Figure 1
figure 1

Effect of sow colostrum IgG concentration (mg/dL) collected at the initiation parturition on pig IgG concentration (mg/dL) at 48–72 h after birth.

Figure 2
figure 2

Effect of pig birth order on pig serum IgG concentration (mg/dL) at 48–72 h after birth.

Figure 3
figure 3

Effect of sow parity on pig IgG concentration (mg/dL) at 48–72 h after birth.

Figure 4
figure 4

Effect of sow parity on sow colostral IgG concentration (mg/dl) collected at the initiation of parturition.

Piglet serum IgG concentration was strongly correlated (P < 0.0001) with total serum protein concentration (Figure 5). Piglet birth weight had no detectable effect on piglet blood serum total protein (data not shown).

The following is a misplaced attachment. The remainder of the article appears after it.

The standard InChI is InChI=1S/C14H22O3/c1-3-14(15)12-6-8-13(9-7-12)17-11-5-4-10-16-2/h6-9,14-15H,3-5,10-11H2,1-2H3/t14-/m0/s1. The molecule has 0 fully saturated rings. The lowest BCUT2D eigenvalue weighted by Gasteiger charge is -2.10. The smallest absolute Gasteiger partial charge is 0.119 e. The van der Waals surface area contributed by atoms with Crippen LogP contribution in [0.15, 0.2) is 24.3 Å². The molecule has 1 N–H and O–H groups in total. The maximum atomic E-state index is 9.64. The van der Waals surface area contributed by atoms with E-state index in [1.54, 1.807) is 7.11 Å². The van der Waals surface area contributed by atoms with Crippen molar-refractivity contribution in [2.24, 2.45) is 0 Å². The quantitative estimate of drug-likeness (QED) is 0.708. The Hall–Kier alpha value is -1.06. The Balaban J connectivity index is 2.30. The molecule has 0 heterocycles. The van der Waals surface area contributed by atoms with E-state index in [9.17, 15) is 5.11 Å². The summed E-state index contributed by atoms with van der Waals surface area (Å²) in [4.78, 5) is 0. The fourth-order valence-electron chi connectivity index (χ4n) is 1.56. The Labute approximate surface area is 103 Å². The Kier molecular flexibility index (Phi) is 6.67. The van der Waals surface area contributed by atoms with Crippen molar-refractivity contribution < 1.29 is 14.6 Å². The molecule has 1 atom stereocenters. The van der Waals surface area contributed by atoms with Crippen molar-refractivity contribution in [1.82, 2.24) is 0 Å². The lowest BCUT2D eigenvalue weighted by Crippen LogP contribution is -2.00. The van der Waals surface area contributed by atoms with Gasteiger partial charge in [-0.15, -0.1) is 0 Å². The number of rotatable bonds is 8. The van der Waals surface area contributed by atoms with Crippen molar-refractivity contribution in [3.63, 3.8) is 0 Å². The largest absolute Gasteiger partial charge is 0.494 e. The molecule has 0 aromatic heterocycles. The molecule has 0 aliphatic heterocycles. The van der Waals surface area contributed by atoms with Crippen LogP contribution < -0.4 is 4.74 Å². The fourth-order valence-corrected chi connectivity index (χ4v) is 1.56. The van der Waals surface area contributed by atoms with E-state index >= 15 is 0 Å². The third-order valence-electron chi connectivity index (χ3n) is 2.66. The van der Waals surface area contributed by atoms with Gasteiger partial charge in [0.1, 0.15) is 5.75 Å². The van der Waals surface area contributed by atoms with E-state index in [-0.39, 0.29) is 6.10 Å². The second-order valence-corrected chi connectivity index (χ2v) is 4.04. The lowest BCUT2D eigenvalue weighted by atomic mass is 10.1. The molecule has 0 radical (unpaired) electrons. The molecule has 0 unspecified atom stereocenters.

Figure 5
figure 5

Relationship between pig serum IgG concentration (mg/dL) and pig serum protein concentration (mg/mL) collected at 48–72 h after birth.

Piglet serum IgG concentration had both a positive linear and a negative quadratic effect (Figure 6) on % survival at weaning (P < 0.05). Piglets with 1,000 mg/dl IgG or less (n=24) had a 67% survival at weaning; whereas, piglets (n=247) that had serum IgG concentrations between 2250 to 2500 mg/dl had a 91% survival at weaning.

Figure 6
figure 6

Effect of pig serum IgG concentration (mg/dL) at 48–72 h after birth on piglet survival (%) at weaning.

Birth order had no detectable effect on % survival at weaning (data not shown). Piglet birth weight had a linear effect (P < 0.05) on % survival at weaning (Figure 7). Piglets weighing 0.9 kg (n = 107) at birth had 68% survival rate, and those weighing 1.6 kg (n = 158; ~average birth weight) had an 89% survival.